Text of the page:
Kurnell Headland (comprising Botany Bay National Park and the Sydney Water land at Potter Point), Kurnell Peninsula, is of outstanding heritage value to the nation as the site of first recorded contact between Indigenous people and Britain in eastern Australia. The place symbolically represents the birthplace of a nation, and the dispossession of Indigenous people. The first landing at Kurnell Peninsula in April 1770 by Lt James Cook has been commemorated since 1822. The Meeting Place Precinct, including Captain Cook’s Landing Place, features memorials and landscape plantings celebrating the events. Attributes specifically associated with its Indigenous values include the watering point and immediate surrounds, and the physical evidence of Indigenous occupation in the area broadly encompassed by the watering place and the landing stage. The story of Cook’s first landing on the east coast of Australia is nationally important and an integral part of Australian recorded history and folklore. Cooks’ running-survey of the east coast of Australia in 1770 and his survey of Botany Bay as a safe harbour, was an outstanding technical achievement, enabling the continental characteristics of Terra Australis to be defined for the first time, with the exception of Bass Strait, building on the work of earlier maritime explorers. Cook’s first landfall in Australia at Botany Bay in 1770 informed the subsequent British declaration of terra nullius and began the process which led to British possession of the Australian continent by 1830. The headland area of Kurnell Peninsula, comprising most of Botany Bay National Park, and described by Cook in his Journal as a significant coastal landmark at the entrance to Botany Bay, is significant to the nation as the destination of the First Fleet under Captain Arthur Phillip in 1787.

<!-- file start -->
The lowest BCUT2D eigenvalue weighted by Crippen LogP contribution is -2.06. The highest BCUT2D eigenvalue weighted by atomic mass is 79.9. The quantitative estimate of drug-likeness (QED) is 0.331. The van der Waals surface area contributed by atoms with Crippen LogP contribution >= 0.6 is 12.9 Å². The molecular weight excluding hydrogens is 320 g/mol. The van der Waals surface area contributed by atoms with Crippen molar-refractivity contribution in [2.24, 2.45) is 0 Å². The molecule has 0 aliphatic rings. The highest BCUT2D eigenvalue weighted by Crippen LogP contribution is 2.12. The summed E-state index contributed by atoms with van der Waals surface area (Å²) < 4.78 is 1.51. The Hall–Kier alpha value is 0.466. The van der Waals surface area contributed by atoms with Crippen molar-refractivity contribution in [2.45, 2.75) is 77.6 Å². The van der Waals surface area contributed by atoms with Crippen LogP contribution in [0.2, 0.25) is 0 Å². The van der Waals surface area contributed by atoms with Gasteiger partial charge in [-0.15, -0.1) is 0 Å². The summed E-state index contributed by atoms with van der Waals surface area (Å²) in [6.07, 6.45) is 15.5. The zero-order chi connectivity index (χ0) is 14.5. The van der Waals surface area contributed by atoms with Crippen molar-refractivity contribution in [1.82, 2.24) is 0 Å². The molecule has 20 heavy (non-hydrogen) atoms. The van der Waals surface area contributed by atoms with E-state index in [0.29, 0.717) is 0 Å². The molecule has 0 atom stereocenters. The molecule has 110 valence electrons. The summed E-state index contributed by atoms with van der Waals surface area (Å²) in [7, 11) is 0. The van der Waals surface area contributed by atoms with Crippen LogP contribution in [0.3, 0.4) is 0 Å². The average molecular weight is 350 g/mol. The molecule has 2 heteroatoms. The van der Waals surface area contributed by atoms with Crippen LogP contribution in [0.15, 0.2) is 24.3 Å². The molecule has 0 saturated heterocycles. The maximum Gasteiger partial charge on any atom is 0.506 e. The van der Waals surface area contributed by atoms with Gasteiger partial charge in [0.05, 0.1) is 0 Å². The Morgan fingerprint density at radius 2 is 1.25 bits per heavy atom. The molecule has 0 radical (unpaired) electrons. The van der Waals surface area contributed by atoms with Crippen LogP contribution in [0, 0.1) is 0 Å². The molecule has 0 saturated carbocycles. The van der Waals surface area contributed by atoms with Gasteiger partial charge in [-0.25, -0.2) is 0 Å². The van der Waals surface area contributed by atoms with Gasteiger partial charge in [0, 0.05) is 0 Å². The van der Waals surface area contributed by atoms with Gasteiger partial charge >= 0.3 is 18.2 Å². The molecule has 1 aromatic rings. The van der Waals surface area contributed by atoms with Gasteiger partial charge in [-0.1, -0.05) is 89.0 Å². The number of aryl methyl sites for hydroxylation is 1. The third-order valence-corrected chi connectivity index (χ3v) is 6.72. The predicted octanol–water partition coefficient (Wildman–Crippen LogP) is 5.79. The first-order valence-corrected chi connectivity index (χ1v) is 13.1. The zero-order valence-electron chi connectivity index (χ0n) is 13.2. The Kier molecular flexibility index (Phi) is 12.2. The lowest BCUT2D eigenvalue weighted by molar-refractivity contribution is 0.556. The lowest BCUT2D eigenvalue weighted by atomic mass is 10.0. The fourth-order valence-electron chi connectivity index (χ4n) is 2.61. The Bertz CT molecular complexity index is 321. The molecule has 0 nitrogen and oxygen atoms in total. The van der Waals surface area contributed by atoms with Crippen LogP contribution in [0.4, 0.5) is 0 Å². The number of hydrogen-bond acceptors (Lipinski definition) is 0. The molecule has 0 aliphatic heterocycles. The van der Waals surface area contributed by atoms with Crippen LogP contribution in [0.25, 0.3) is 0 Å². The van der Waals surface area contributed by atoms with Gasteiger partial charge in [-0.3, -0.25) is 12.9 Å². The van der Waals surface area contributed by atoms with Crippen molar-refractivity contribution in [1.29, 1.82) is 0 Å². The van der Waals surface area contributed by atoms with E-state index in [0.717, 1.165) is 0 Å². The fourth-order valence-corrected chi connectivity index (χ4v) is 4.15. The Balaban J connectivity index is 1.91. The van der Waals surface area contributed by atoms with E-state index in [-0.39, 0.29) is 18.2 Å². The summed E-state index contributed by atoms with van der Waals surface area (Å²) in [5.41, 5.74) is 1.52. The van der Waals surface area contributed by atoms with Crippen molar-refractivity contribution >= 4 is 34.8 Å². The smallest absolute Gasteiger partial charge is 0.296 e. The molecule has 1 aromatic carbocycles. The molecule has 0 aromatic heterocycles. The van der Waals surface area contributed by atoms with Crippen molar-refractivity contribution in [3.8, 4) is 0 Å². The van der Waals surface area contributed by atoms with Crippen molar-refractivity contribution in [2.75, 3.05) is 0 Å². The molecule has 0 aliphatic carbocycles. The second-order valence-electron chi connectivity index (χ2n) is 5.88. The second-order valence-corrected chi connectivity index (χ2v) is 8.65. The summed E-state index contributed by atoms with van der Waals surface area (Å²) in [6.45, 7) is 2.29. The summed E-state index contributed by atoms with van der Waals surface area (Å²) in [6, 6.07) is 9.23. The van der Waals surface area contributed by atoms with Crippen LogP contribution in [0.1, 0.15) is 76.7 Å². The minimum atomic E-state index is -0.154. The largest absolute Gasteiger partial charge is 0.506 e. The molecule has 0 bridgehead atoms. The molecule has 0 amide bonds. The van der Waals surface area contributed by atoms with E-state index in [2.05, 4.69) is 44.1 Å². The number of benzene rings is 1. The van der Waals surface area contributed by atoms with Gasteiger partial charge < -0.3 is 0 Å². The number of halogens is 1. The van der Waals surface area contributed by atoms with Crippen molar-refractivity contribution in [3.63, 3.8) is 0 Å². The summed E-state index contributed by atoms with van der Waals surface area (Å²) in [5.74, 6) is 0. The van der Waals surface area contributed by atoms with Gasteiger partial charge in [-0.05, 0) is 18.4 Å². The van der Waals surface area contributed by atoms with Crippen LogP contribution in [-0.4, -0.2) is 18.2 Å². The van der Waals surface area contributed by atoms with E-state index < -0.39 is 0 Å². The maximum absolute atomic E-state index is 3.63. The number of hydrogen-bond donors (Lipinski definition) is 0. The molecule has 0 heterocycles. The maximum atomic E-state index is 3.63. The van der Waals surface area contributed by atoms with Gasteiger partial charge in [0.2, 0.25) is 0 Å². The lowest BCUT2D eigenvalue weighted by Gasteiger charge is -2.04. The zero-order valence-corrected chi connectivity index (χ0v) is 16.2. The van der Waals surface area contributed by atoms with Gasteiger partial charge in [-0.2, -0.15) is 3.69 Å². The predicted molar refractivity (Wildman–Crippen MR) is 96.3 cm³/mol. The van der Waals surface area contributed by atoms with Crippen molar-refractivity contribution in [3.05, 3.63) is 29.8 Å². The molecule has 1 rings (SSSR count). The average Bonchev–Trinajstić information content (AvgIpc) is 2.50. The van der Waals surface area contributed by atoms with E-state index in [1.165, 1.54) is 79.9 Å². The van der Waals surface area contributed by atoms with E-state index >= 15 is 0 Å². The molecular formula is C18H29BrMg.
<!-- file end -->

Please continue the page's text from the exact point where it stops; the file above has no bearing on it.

Kurnell Peninsula Headland
Government evidence of impact of climate change:
NSW National Parks & Wildlife Service, Kamay Botany Bay National Park Planning Considerations
Sea level rise associated with climate change (see Box 8) is an emerging threat to the park.
Box Climate change Human induced climate change is listed as a key threatening process under the Biodiversity Conservation Act 2016 and habitat loss caused by human induced greenhouse gas emissions is listed under the Environment Protection and Biodiversity Conservation Act.
Climate change projections for the Sydney region by 2050 (DECCW 2010) include the climate is virtually certain to be hotter the magnitude of projected increases ranges from 1.5 to 3 C there is a likely increase in summer rainfall and a decrease in winter rainfall increased evaporation is likely to lead to drier conditions in spring sea level is virtually certain to keep rising.
Increased temperatures and altered fire regimes are likely to impact ecosystems.
Very high to extreme fire danger days will increase by 10 to 50 .
Threats to this community include invasion by weed species; particularly bitou bush and lantana; and altered fire regimes.
Threats to this community include altered fire regimes (frequent burning).
Threats to this community include weed invasion; such as lantana; and altered fire regimes (frequent burning).
Seasonal drying is likely to degrade freshwater wetlands and higher temperatures are likely to cause many ecosystems to change or contract.
NSW National Parks & Wildlife Service, Kamay Botany Bay National Park Plan of Management
Climate change is an emerging challenge; with areas in the park likely to be impacted by sea level rise and increased coastal erosion risks.
Monitor and respond to climate change a.
For example; access to parts of the park may be closed during periods of bushfire risk; bad weather or during maintenance or improvement works.